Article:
Neal Charnoff

Neal was a reporter and VPR's All Things Considered host from 2001 to 2014. He joined VPR in 1996, hosting VPR's jazz programming, including live performances from the VPR studios and the Discover Jazz Festival. Prior to VPR, Neal was a programmer and host for WNCS in Montpelier and WDEV in Waterbury. He holds a B.A. from Sarah Lawrence College.

VPR's Choosing Vermont series has featured the voices of Vermont's young professionals - why they stay, and why they may choose to leave.

Vermont's Commissioner of Economic Development Lisa Gosselin says it's not a new issue.

Eduardo Milieris

You may think you know Tango, through the movies and perhaps through the recordings of Astor Piazzolla. But Tango has a rich history that goes back over a century.

You can immerse yourself in the sound and culture of Tango in the upcoming Stowe Tango Music Festival, August 20 through the 23.

The festival's Artistic Director, Hector Del Curto is also a a world-renowned bandoneon player.

Del Curto says Tango was born in Argentina,  with roots stemming from European immigrants and African slaves.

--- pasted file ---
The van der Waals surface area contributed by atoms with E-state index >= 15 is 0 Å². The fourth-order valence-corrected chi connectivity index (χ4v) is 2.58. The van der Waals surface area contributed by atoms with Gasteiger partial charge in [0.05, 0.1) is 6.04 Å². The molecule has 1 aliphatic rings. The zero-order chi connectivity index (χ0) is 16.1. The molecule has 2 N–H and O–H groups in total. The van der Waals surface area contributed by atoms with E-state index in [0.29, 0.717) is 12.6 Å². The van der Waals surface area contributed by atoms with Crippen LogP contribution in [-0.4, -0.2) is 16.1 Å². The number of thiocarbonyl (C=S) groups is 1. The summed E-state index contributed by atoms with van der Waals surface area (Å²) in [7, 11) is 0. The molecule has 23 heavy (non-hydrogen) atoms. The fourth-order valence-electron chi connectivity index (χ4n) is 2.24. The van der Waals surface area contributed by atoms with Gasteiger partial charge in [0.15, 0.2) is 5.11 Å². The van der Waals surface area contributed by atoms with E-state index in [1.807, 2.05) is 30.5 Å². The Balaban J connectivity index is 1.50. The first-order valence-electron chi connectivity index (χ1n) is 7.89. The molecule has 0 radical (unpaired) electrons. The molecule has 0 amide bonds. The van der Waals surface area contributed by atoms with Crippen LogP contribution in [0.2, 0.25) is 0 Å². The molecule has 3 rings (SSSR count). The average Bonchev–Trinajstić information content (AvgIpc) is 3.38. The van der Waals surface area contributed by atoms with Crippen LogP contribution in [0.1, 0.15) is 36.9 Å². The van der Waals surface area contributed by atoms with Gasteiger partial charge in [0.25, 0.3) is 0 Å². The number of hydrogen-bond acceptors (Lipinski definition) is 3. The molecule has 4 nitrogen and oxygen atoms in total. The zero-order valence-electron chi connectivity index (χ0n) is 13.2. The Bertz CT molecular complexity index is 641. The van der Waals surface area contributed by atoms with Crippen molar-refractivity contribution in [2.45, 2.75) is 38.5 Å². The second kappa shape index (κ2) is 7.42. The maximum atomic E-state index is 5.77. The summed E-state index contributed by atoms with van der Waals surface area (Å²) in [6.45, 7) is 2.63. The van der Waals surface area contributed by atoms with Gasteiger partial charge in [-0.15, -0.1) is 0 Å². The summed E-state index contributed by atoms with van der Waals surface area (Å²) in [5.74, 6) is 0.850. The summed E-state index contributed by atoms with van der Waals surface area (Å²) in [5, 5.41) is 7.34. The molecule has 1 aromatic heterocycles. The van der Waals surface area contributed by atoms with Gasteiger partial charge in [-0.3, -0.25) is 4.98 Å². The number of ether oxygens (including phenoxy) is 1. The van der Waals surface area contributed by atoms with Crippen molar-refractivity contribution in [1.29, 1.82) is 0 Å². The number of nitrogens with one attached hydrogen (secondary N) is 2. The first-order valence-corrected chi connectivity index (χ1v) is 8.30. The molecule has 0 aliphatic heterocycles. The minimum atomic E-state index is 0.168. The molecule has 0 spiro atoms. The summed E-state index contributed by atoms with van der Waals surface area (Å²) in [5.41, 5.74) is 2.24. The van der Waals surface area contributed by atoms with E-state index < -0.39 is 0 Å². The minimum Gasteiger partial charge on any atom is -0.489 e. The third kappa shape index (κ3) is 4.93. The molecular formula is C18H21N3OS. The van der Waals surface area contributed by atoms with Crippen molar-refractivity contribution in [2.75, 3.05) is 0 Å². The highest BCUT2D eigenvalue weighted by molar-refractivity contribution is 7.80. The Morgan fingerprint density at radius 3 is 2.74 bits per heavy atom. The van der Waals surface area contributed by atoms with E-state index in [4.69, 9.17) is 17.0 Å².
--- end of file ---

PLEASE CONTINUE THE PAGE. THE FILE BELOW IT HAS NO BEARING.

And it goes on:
Courtesy Vermont Shakespeare Company

The Vermont Shakespeare Company opens it’s seventh season this weekend with A Midsummer Night’s Dream.

In addition to performances at the company’s home base at Knight Point State Park in North Hero, the company will also bring the production to Shelburne Museum and the University of Vermont.

Carving Studio and Sculpture Center

How do you take a clay model and carve it in marble two, three or even 10 times larger? Normally, you’d have to go to Italy to develop this rare skill. But The Carving Studio and Sculpture Center in West Rutland is bringing Italy to Vermont.

They’re offering a special six-day course in advanced Italian compass enlargement techniques.

Chester Fire Department

Town officials in Chester are still assessing the damage from Monday afternoon’s flash flooding. They say more than three inches of rain fell on Chester and the Williams River, creating the worst flooding since Tropical Storm Irene hit the area almost three years ago.

Town Manager David Pisha says a number of roads have washed out and culverts are plugged.